Purple cow Seth Godin
With 'Purple Cow', marketing guru Seth Godin refers to a product that is so remarkable that it is automatically talked about (and therefore starts selling).
According to Seth Godin, cows are an extremely boring product. When did you last see a striking cow? Even though a cow is of a good breed, it is still a boring animal that doesn't interest you. You will certainly not soon remember it or tell others about it "I have seen such beautiful cow today ..." A purple cow, on the other hand, it stands out. Even though the cow is of a lesser breed, people will talk about a purple cow (and it will sell), Seth Godin argues.
It will be clear that Seth Godin wants to encourage companies and (marketing) managers to distinguish themselves and to make choices.
How can you ensure that you make a product that is as remarkable as a purple cow? Seth Godin gives ten tips:
- Differentiate your customers. Find the group that pays the most, and the group that probably has the most influence on other customers (the Sneezers). Find out what you need to develop, how you should advertise or how you can reward either of the groups. Ignore the rest. Meet the customers you want as customers.
- If you could target (and conquer) one interesting niche, what would this be? Why don't you launch a product that competes with your current product, but that focuses specifically on this market?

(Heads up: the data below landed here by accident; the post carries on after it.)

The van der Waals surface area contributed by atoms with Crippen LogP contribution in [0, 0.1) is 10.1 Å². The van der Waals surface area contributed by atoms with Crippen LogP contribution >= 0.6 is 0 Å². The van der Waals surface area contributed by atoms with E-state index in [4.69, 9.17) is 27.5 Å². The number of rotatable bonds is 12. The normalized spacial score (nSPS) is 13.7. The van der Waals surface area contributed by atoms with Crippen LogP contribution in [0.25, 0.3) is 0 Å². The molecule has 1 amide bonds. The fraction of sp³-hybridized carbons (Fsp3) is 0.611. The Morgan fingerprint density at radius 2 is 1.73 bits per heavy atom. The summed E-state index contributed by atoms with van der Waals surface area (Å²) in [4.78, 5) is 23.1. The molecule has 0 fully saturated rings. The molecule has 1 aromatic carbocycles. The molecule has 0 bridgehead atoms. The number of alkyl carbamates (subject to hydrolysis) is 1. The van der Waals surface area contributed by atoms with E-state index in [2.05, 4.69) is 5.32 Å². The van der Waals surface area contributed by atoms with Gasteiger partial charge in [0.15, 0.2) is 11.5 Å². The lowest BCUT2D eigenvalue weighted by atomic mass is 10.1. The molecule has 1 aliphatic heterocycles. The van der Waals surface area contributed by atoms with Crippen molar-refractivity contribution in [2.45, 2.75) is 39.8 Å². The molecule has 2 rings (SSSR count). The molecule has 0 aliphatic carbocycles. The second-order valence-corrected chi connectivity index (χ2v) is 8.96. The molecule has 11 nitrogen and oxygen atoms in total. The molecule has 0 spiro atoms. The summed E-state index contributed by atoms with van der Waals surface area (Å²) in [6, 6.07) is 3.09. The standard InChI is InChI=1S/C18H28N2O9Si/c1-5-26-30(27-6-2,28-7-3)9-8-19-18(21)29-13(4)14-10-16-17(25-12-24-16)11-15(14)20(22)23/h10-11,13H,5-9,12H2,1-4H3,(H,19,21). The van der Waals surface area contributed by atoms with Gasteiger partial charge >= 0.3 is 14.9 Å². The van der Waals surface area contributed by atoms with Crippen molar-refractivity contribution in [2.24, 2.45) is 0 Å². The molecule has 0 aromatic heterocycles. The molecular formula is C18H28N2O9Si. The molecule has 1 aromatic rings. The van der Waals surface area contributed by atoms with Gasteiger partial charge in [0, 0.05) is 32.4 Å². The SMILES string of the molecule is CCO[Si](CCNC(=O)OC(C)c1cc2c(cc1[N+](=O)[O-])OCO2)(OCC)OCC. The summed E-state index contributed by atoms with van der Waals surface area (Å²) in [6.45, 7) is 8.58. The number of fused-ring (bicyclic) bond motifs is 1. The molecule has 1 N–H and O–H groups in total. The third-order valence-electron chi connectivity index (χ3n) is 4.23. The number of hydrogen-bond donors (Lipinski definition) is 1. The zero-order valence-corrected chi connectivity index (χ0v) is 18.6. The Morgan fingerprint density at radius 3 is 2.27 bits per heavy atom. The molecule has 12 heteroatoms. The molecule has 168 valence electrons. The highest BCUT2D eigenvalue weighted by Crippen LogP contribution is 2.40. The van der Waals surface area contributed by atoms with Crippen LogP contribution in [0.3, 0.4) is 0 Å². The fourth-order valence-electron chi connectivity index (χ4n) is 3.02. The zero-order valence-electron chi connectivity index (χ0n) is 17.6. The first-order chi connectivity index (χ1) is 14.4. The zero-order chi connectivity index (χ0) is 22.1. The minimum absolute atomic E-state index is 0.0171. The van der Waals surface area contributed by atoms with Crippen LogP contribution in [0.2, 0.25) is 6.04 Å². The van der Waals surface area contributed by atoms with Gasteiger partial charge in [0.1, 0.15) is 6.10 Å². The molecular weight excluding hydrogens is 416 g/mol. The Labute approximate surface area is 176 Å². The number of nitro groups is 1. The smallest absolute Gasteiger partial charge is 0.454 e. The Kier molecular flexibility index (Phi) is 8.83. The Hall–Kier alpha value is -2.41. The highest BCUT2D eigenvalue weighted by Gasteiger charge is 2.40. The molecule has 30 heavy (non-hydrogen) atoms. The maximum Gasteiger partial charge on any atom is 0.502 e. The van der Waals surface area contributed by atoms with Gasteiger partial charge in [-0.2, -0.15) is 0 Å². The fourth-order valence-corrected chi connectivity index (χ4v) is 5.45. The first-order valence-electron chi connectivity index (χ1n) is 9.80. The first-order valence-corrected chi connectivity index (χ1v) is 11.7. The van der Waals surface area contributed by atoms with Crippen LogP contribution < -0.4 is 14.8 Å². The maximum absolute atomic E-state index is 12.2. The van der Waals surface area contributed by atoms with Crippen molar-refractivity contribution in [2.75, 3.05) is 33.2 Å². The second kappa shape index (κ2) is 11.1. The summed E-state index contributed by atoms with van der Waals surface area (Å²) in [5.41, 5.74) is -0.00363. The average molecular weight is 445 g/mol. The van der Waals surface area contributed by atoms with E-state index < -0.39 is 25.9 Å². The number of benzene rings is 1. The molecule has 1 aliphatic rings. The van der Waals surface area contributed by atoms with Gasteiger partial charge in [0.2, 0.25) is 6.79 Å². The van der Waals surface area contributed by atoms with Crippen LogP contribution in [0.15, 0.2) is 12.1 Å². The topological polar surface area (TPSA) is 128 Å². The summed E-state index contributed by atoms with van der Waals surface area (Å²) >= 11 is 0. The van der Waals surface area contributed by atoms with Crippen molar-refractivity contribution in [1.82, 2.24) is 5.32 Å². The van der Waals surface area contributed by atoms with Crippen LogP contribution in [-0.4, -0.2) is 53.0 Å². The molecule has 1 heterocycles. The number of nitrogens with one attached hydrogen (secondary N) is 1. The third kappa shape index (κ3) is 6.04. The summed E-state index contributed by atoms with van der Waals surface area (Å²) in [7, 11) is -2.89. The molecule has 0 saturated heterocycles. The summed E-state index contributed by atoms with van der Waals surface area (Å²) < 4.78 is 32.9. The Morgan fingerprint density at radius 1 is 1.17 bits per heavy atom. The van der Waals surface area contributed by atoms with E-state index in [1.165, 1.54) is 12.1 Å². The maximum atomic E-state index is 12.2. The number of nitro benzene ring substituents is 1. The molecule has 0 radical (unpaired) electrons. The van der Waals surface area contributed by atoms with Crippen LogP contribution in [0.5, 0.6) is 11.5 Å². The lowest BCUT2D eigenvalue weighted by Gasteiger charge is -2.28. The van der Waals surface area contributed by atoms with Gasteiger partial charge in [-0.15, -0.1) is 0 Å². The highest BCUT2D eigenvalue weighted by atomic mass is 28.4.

- Create two teams: the investors and the milkers. Put them in different buildings. Hold a formal ceremony when you bring a product from one group to another. Celebrate with both and let people rotate.
- Do you have an e-mail address of 20% of your customers who are crazy about your product? If not, collect them. If you are going to do this, what super special could you make for these customers?
- Being remarkable is not always about adjusting the largest machine in your factory. It may be the way you answer the phone, introduce a new brand, or adjust the prices of your software. Making a habit of doing unknown things every time you get the chance is the best way to find out what works and what doesn't.
- Explore the limits. What if you were the cheapest, fastest, slowest, warmest, coldest, easiest, most efficient, hardest, most hated, imitator, outsider, oldest, newest, or simply the most! If there is a limit, you must look it up (and test it).
- Think small. Consider the smallest possible market and describe a product that would certainly conquer this market. Think further from there.
- Find something that is 'not done' within your industry, and start doing it. Example: JetBleu Airways almost introduced clothing regulations - for its passengers ...
- Almost everything you do is not done for a specific reason. Almost everything you do has to do with fear or slowness.
- What would happen if you simply told the truth within your company and to your customers?
Seth Godin about Purple Cow
See below the explanation of Seth Godin about his Purple cow.